This tea smells great before brewing. It has a distinct grape aroma and I was hoping that I finally found a grape flavored tea that actually tastes good! Well, I brewed the tea and it still smelled great, but it tastes like rose and white tea. The rose flavor overpowered everything else in the cup. I couldn’t even taste the green tea in it. I shared this cup with a friend and they really enjoyed the tea. The tea tastes good, but it definitely didn’t taste as advertised, so I’ll save a recommendation either way.

Flavors: Grapes, Rose

180 °F / 82 °C 2 min, 0 sec 3 tsp 16 OZ / 473 ML

Have you tried any of Lupicia’s grape teas? Napa Blanc is amazing.


I’ve never ordered from Lupicia before. How is the grape flavor? If I drink something that’s supposed to taste like grape, I want it to have a strong grape flavor.

Login or sign up to leave a comment.


I ordered this as a sample from Design A Tea. I almost didn’t brew it because of the smell, but sometimes tea smells differently when brewed. It brings back memories of going to the dentist as a child and getting bubblegum fluoride. It smells like that… and makes me want to gag. The smell persisted even after brewing. While the taste wasn’t bad, I just can’t get over the scent.

200 °F / 93 °C 2 min, 0 sec

Login or sign up to leave a comment.


First, I tried to add this tea to the database and only realized after that I can’t add more than one picture! Sorry!

The tea leaves smell floral and light and it is lightly oxidized. The liquor is a light gold color. The taste of the tea? Magical. This light, creamy nectar must have come from a heaven-touched mountain. This tea is sweet and buttery mixed with a pleasant floral note and a smooth oolong finish. I really didn’t taste the “steamed spinach” that the product page proclaimed. Overall, this was a very pleasant tea that I would love to have again!
Steeped for 1 minute at 200 degrees and increased by 30 seconds each for the next two steeps.

Flavors: Butter, Creamy, Floral, Sweet

200 °F / 93 °C 1 min, 0 sec 3 tsp 16 OZ / 473 ML

Login or sign up to leave a comment.


At first scent, the leaves don’t make me think of anything special. I only smell a nice earthy oolong with a hint of sweetness in the aroma. There weren’t any steeping instructions with this, so I opted for 3tsp in 16oz at 190 for 3 minutes. The light gold-amber liquid smells strongly of the oolong’s earthiness with a hint of smokiness. The taste of the liquor is strange – I had to take a few sips to really comprehend the complex flavor. It’s very much an oolong, but has a subtle sweetness to it, like a honey flavor. The flavor takes over the whole mouth in a pleasing sensation, lingering on the tongue. I only had a sample of this, but I would definitely recommend it.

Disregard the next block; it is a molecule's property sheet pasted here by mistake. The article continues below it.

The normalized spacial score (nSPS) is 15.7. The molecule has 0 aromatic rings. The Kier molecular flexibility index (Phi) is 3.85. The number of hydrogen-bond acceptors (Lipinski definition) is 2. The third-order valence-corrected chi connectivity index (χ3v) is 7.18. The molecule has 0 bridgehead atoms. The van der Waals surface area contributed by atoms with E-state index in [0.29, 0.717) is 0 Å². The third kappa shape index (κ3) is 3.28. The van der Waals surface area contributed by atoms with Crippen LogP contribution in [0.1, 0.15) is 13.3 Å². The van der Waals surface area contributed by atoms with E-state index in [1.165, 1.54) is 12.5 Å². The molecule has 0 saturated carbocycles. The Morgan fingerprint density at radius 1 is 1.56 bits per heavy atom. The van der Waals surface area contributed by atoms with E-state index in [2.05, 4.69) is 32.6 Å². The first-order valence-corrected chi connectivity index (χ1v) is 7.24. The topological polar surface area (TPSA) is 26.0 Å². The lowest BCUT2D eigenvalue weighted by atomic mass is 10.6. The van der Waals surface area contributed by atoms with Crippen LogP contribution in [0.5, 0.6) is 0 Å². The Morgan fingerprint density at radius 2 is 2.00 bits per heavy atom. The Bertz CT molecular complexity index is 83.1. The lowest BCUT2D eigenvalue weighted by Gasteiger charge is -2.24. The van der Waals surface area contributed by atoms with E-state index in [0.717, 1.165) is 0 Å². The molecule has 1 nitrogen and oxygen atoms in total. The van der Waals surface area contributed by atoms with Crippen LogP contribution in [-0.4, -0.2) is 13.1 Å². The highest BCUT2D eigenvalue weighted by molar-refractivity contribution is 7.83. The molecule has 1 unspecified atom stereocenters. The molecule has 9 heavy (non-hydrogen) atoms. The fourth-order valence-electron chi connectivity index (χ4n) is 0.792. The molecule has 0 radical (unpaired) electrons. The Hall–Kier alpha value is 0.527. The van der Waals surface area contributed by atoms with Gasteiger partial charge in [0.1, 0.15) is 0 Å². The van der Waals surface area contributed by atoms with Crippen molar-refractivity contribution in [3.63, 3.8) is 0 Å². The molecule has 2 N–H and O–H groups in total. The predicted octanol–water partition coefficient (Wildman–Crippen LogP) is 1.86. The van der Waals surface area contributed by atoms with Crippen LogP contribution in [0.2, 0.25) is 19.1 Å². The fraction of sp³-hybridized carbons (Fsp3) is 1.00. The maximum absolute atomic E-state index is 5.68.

Flavors: Earth, Honey, Smoke, Sweet

190 °F / 87 °C 3 min, 0 sec 3 tsp 16 OZ / 473 ML

Login or sign up to leave a comment.


This was a sample in my recent order from The Tea Table. The dry tea smells like breakfast cereal due to the puffed rice. I brewed it at 180 for 90 seconds. The brewed tea smells and tastes like a lightly brewed hojicha, but you cant really taste the green tea due to the overwhelming puffed rice flavor. Overall, a good tea blend.

180 °F / 82 °C 1 min, 30 sec 3 tsp 16 OZ / 473 ML

I just got an order from these guys in the mail today! :)

Login or sign up to leave a comment.


I was excited to receive this as a sample with my order from The Tea Table. I had never had gunpowder green tea before, so this was a new experience. The dry leaves smelled slightly vegetal and smoky. I brewed the tea using 1 teaspoon for a 16oz mug using 205 degree water (per the instructions). I was tentative to use such hot water since I typically use 165 for 45 seconds for most greens. The wet leaves smell like tobacco, which is very off-putting for me (I just won’t smell them next time). The tea is a light yellow-green color and smells lightly vegetal. The flavor is very light and sweet. After thinking about it for a while, I feel like it tasted “yeasty” which isn’t necessarily bad, I just can’t find another flavor to describe it! It definitely doesn’t have the same “seaweed” or “steamed green bean” flavor that other green teas have. There’s a slightly smoky element to it. Overall, there’s nothing to make me say “wow” about this tea, but there’s nothing wrong with it either and I’m looking forward to the next cup.

Flavors: Smoke, Vegetal, Yeast

205 °F / 96 °C 1 min, 0 sec 1 tsp 16 OZ / 473 ML

Login or sign up to leave a comment.



Learning more about tea every day.

Likes: Greens, whites, oolongs, blacks, and herbals! Just depends on the mood :)
Dislikes: Coconut, melon, chocolate, peach, cherry

I also collect antique teaware (Chinese and Japanese).

I’d love to try new types, varieties, etc. I’m still exploring pu-erh to make a complete decision whether to keep trying it or just count it as a loss.

I’d love to trade with anyone who likes something that I might have! I just have to get everything added to my cupboard first :)


Virginia, USA

Following These People

Moderator Tools

Mark as Spammer